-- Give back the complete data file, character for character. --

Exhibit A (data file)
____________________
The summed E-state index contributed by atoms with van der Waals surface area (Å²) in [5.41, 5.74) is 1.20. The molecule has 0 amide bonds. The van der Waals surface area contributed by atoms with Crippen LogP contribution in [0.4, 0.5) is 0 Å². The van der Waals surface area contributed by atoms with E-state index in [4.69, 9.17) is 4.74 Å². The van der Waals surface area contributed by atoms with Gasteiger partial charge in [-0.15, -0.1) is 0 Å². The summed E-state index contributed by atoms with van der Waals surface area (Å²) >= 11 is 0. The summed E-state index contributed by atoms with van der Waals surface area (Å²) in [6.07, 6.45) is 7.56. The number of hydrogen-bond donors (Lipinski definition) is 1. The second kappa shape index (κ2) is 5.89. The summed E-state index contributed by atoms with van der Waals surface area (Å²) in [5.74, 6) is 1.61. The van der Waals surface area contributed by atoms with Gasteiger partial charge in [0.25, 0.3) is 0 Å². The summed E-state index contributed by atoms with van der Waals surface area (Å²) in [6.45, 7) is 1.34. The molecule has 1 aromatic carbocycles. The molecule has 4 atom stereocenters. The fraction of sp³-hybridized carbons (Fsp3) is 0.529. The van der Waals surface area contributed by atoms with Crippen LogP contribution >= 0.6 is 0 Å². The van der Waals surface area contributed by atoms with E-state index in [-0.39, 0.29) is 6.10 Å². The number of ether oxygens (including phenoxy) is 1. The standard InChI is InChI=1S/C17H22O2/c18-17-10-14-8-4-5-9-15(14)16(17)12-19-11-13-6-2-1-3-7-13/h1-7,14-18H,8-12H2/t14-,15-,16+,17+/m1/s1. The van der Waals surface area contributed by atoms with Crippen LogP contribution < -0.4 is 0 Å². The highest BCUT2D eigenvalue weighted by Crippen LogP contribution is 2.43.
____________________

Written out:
The summed E-state index contributed by atoms with van der Waals surface area (Å²) in [5.41, 5.74) is 1.20. The molecule has 0 amide bonds. The van der Waals surface area contributed by atoms with Crippen LogP contribution in [0.4, 0.5) is 0 Å². The van der Waals surface area contributed by atoms with E-state index in [4.69, 9.17) is 4.74 Å². The van der Waals surface area contributed by atoms with Gasteiger partial charge in [-0.15, -0.1) is 0 Å². The summed E-state index contributed by atoms with van der Waals surface area (Å²) >= 11 is 0. The summed E-state index contributed by atoms with van der Waals surface area (Å²) in [6.07, 6.45) is 7.56. The number of hydrogen-bond donors (Lipinski definition) is 1. The second kappa shape index (κ2) is 5.89. The summed E-state index contributed by atoms with van der Waals surface area (Å²) in [5.74, 6) is 1.61. The van der Waals surface area contributed by atoms with Gasteiger partial charge in [0.25, 0.3) is 0 Å². The summed E-state index contributed by atoms with van der Waals surface area (Å²) in [6.45, 7) is 1.34. The molecule has 1 aromatic carbocycles. The molecule has 4 atom stereocenters. The fraction of sp³-hybridized carbons (Fsp3) is 0.529. The van der Waals surface area contributed by atoms with Crippen LogP contribution >= 0.6 is 0 Å². The van der Waals surface area contributed by atoms with E-state index in [-0.39, 0.29) is 6.10 Å². The number of ether oxygens (including phenoxy) is 1. The standard InChI is InChI=1S/C17H22O2/c18-17-10-14-8-4-5-9-15(14)16(17)12-19-11-13-6-2-1-3-7-13/h1-7,14-18H,8-12H2/t14-,15-,16+,17+/m1/s1. The van der Waals surface area contributed by atoms with Crippen LogP contribution < -0.4 is 0 Å². The highest BCUT2D eigenvalue weighted by Crippen LogP contribution is 2.43.